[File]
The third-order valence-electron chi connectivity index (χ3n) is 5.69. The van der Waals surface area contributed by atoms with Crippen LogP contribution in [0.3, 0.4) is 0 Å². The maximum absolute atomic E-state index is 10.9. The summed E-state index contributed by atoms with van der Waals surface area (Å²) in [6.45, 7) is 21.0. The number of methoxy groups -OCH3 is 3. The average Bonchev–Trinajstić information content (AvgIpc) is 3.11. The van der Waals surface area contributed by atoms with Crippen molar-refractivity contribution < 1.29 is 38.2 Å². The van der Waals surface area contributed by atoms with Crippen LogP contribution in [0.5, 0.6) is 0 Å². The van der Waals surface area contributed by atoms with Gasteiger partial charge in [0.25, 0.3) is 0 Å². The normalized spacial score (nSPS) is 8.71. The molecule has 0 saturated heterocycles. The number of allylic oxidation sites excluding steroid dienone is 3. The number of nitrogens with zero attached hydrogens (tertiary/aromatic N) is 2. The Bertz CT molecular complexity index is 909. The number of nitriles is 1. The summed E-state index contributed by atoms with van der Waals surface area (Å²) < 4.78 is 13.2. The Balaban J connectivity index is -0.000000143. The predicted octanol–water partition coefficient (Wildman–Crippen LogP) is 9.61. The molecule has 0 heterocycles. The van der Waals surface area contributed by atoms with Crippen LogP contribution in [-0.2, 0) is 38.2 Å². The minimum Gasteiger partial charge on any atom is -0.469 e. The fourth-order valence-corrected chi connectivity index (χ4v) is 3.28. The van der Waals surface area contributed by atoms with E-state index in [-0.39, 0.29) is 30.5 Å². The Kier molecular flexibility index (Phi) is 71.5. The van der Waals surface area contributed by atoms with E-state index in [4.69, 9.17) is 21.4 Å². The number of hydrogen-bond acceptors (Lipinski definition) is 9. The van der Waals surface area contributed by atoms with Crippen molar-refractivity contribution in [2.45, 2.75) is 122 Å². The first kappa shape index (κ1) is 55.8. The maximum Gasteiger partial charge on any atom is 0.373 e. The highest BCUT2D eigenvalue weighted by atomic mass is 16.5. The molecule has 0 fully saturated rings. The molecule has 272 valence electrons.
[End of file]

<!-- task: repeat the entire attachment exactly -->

The third-order valence-electron chi connectivity index (χ3n) is 5.69. The van der Waals surface area contributed by atoms with Crippen LogP contribution in [0.3, 0.4) is 0 Å². The maximum absolute atomic E-state index is 10.9. The summed E-state index contributed by atoms with van der Waals surface area (Å²) in [6.45, 7) is 21.0. The number of methoxy groups -OCH3 is 3. The average Bonchev–Trinajstić information content (AvgIpc) is 3.11. The van der Waals surface area contributed by atoms with Crippen molar-refractivity contribution < 1.29 is 38.2 Å². The van der Waals surface area contributed by atoms with Crippen LogP contribution in [0.5, 0.6) is 0 Å². The van der Waals surface area contributed by atoms with Gasteiger partial charge in [0.25, 0.3) is 0 Å². The normalized spacial score (nSPS) is 8.71. The molecule has 0 saturated heterocycles. The number of allylic oxidation sites excluding steroid dienone is 3. The number of nitrogens with zero attached hydrogens (tertiary/aromatic N) is 2. The Bertz CT molecular complexity index is 909. The number of nitriles is 1. The summed E-state index contributed by atoms with van der Waals surface area (Å²) < 4.78 is 13.2. The Balaban J connectivity index is -0.000000143. The predicted octanol–water partition coefficient (Wildman–Crippen LogP) is 9.61. The molecule has 0 heterocycles. The van der Waals surface area contributed by atoms with Crippen LogP contribution in [-0.2, 0) is 38.2 Å². The minimum Gasteiger partial charge on any atom is -0.469 e. The fourth-order valence-corrected chi connectivity index (χ4v) is 3.28. The van der Waals surface area contributed by atoms with E-state index in [-0.39, 0.29) is 30.5 Å². The Kier molecular flexibility index (Phi) is 71.5. The van der Waals surface area contributed by atoms with E-state index in [4.69, 9.17) is 21.4 Å². The number of hydrogen-bond acceptors (Lipinski definition) is 9. The van der Waals surface area contributed by atoms with Crippen molar-refractivity contribution in [2.45, 2.75) is 122 Å². The first kappa shape index (κ1) is 55.8. The maximum Gasteiger partial charge on any atom is 0.373 e. The highest BCUT2D eigenvalue weighted by atomic mass is 16.5. The molecule has 0 fully saturated rings. The molecule has 272 valence electrons.